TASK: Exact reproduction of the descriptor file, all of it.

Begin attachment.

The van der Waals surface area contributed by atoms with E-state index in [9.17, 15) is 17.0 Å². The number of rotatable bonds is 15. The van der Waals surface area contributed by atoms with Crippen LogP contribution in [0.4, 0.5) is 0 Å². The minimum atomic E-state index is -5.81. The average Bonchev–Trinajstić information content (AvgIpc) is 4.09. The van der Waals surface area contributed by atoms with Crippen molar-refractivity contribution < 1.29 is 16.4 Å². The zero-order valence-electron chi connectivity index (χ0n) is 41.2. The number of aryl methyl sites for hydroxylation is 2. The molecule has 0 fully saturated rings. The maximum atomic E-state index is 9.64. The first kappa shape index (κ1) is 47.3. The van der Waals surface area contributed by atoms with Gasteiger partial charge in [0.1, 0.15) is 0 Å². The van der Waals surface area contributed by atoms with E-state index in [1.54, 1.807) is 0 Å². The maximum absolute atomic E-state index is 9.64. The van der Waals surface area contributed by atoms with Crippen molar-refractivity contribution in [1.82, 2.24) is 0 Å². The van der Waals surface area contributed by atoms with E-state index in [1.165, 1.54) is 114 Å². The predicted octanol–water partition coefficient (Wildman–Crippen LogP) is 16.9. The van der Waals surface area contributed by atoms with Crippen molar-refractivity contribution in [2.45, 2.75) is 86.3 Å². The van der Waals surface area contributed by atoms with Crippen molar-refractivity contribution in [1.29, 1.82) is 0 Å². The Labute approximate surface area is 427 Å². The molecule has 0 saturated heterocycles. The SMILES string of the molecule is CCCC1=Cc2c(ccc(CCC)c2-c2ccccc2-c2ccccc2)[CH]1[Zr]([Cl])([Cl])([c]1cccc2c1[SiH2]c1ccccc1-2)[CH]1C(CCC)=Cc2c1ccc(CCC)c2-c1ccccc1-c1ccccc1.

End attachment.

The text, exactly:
The van der Waals surface area contributed by atoms with E-state index in [9.17, 15) is 17.0 Å². The number of rotatable bonds is 15. The van der Waals surface area contributed by atoms with Crippen LogP contribution in [0.4, 0.5) is 0 Å². The minimum atomic E-state index is -5.81. The average Bonchev–Trinajstić information content (AvgIpc) is 4.09. The van der Waals surface area contributed by atoms with Crippen molar-refractivity contribution < 1.29 is 16.4 Å². The zero-order valence-electron chi connectivity index (χ0n) is 41.2. The number of aryl methyl sites for hydroxylation is 2. The molecule has 0 fully saturated rings. The maximum atomic E-state index is 9.64. The first kappa shape index (κ1) is 47.3. The van der Waals surface area contributed by atoms with Gasteiger partial charge in [0.1, 0.15) is 0 Å². The van der Waals surface area contributed by atoms with E-state index in [1.54, 1.807) is 0 Å². The maximum absolute atomic E-state index is 9.64. The van der Waals surface area contributed by atoms with Crippen molar-refractivity contribution in [1.82, 2.24) is 0 Å². The van der Waals surface area contributed by atoms with E-state index in [1.165, 1.54) is 114 Å². The predicted octanol–water partition coefficient (Wildman–Crippen LogP) is 16.9. The van der Waals surface area contributed by atoms with Crippen molar-refractivity contribution in [2.45, 2.75) is 86.3 Å². The van der Waals surface area contributed by atoms with Crippen molar-refractivity contribution in [1.29, 1.82) is 0 Å². The Labute approximate surface area is 427 Å². The molecule has 0 saturated heterocycles. The SMILES string of the molecule is CCCC1=Cc2c(ccc(CCC)c2-c2ccccc2-c2ccccc2)[CH]1[Zr]([Cl])([Cl])([c]1cccc2c1[SiH2]c1ccccc1-2)[CH]1C(CCC)=Cc2c1ccc(CCC)c2-c1ccccc1-c1ccccc1.